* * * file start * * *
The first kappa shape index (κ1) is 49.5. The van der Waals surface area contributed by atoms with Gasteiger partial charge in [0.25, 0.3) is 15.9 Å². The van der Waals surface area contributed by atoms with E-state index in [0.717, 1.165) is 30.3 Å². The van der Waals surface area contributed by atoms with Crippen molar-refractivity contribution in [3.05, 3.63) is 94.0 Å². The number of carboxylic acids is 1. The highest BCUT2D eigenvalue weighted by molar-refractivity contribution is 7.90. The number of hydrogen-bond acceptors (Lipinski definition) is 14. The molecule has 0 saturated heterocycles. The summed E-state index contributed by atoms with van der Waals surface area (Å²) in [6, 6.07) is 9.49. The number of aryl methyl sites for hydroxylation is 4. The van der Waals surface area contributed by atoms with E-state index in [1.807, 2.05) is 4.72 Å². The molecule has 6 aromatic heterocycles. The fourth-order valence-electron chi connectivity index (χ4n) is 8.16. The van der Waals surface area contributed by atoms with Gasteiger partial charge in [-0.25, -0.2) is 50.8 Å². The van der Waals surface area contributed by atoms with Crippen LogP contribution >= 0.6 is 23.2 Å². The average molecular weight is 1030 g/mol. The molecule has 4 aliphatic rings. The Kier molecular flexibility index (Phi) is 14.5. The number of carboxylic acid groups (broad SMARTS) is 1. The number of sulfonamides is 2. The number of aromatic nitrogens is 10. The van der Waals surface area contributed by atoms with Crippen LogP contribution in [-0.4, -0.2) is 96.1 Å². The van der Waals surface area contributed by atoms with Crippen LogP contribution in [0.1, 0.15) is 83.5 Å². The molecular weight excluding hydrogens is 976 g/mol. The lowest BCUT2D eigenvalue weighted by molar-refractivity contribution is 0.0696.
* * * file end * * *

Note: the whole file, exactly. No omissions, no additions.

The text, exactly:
The first kappa shape index (κ1) is 49.5. The van der Waals surface area contributed by atoms with Gasteiger partial charge in [0.25, 0.3) is 15.9 Å². The van der Waals surface area contributed by atoms with E-state index in [0.717, 1.165) is 30.3 Å². The van der Waals surface area contributed by atoms with Crippen molar-refractivity contribution in [3.05, 3.63) is 94.0 Å². The number of carboxylic acids is 1. The highest BCUT2D eigenvalue weighted by molar-refractivity contribution is 7.90. The number of hydrogen-bond acceptors (Lipinski definition) is 14. The molecule has 0 saturated heterocycles. The summed E-state index contributed by atoms with van der Waals surface area (Å²) in [6, 6.07) is 9.49. The number of aryl methyl sites for hydroxylation is 4. The van der Waals surface area contributed by atoms with E-state index in [1.807, 2.05) is 4.72 Å². The molecule has 6 aromatic heterocycles. The fourth-order valence-electron chi connectivity index (χ4n) is 8.16. The van der Waals surface area contributed by atoms with Gasteiger partial charge in [-0.25, -0.2) is 50.8 Å². The van der Waals surface area contributed by atoms with Crippen LogP contribution >= 0.6 is 23.2 Å². The average molecular weight is 1030 g/mol. The molecule has 4 aliphatic rings. The Kier molecular flexibility index (Phi) is 14.5. The number of carboxylic acid groups (broad SMARTS) is 1. The number of sulfonamides is 2. The number of aromatic nitrogens is 10. The van der Waals surface area contributed by atoms with Crippen LogP contribution in [-0.4, -0.2) is 96.1 Å². The van der Waals surface area contributed by atoms with Crippen LogP contribution in [0.1, 0.15) is 83.5 Å². The molecular weight excluding hydrogens is 976 g/mol. The lowest BCUT2D eigenvalue weighted by molar-refractivity contribution is 0.0696.